The community of Fassa

It is likely that the magnificent community of Fassa has its deepest origins in the organisational forms of the indigenous communities that have been settled in the area since ancient times.

After Romanisation, these communities arrived at a definitive structure of their institutions in the Lombard era, characterising themselves as autonomous communities of “free men”.

The community of Fassa, during that historical period, had to fight hard to preserve its privileges of autonomy and freedom, against the interference of the Prince-Bishop of Bressanone.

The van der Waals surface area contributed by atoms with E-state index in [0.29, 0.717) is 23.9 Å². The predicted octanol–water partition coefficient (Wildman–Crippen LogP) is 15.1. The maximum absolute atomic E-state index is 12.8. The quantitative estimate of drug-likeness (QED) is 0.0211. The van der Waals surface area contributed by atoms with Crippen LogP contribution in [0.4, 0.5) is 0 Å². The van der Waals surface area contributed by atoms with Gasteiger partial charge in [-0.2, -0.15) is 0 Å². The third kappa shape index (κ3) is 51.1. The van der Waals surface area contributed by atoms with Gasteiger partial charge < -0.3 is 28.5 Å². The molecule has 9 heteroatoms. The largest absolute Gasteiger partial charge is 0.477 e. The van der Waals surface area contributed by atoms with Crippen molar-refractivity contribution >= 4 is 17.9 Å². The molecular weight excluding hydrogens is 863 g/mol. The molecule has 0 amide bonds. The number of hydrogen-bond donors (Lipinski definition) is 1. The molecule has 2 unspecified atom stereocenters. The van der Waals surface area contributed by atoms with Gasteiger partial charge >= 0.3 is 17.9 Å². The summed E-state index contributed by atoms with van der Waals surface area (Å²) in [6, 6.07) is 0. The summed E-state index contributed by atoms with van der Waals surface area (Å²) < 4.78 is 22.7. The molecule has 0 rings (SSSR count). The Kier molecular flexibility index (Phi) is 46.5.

During the modern era, Fassa shared the historical destiny of the other Ladin valleys of the Sella, in the political-administrative domain of the Land Tirol and the Habsburg Empire. The Napoleonic wars, which saw the inhabitants of Fassa fighting valiantly alongside the Tyrolean popular militias, had very important consequences for the fate of the community institutions and relations with the Ladin institutions; most of the local communities were suppressed, the Episcopal Principalities were abolished, and the Val di Fassa between 1817 and 1818 was definitively detached from the diocese of Bressanone and the District of Bolzano and added to the diocese of Trento and the District of Cavalese (Circolo di Trento).